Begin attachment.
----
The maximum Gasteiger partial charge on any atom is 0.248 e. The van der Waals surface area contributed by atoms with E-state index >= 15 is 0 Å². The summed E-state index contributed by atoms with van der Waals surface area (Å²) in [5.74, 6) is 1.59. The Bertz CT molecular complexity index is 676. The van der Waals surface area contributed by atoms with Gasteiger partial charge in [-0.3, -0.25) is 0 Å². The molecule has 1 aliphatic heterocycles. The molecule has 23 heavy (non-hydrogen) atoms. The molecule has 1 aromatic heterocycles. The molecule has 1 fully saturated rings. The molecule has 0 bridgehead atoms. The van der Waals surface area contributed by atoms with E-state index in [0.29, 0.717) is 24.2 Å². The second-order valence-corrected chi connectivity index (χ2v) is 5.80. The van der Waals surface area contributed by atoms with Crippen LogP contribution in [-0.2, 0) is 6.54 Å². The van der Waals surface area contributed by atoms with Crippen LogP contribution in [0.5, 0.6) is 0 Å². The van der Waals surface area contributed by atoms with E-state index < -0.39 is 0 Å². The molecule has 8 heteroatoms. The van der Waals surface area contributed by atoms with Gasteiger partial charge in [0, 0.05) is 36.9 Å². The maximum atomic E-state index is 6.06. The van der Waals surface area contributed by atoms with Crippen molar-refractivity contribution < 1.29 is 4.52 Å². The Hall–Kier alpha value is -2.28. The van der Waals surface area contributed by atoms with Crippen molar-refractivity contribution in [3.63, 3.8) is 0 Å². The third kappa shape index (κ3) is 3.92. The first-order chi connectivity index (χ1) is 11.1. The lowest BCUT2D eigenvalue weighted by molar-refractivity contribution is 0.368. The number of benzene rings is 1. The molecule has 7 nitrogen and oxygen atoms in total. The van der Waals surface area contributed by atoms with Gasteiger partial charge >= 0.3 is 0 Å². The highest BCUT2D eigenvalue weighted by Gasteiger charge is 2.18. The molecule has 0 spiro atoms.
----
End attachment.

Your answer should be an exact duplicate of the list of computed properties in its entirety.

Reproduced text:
The maximum Gasteiger partial charge on any atom is 0.248 e. The van der Waals surface area contributed by atoms with E-state index >= 15 is 0 Å². The summed E-state index contributed by atoms with van der Waals surface area (Å²) in [5.74, 6) is 1.59. The Bertz CT molecular complexity index is 676. The van der Waals surface area contributed by atoms with Gasteiger partial charge in [-0.3, -0.25) is 0 Å². The molecule has 1 aliphatic heterocycles. The molecule has 23 heavy (non-hydrogen) atoms. The molecule has 1 aromatic heterocycles. The molecule has 1 fully saturated rings. The molecule has 0 bridgehead atoms. The van der Waals surface area contributed by atoms with E-state index in [0.29, 0.717) is 24.2 Å². The second-order valence-corrected chi connectivity index (χ2v) is 5.80. The van der Waals surface area contributed by atoms with Crippen LogP contribution in [-0.2, 0) is 6.54 Å². The van der Waals surface area contributed by atoms with Crippen LogP contribution in [0.5, 0.6) is 0 Å². The van der Waals surface area contributed by atoms with E-state index < -0.39 is 0 Å². The molecule has 8 heteroatoms. The van der Waals surface area contributed by atoms with Gasteiger partial charge in [0, 0.05) is 36.9 Å². The maximum atomic E-state index is 6.06. The van der Waals surface area contributed by atoms with Crippen molar-refractivity contribution < 1.29 is 4.52 Å². The Hall–Kier alpha value is -2.28. The van der Waals surface area contributed by atoms with Crippen molar-refractivity contribution in [3.63, 3.8) is 0 Å². The third kappa shape index (κ3) is 3.92. The first-order chi connectivity index (χ1) is 11.1. The lowest BCUT2D eigenvalue weighted by molar-refractivity contribution is 0.368. The number of benzene rings is 1. The molecule has 7 nitrogen and oxygen atoms in total. The van der Waals surface area contributed by atoms with Gasteiger partial charge >= 0.3 is 0 Å². The highest BCUT2D eigenvalue weighted by Gasteiger charge is 2.18. The molecule has 0 spiro atoms.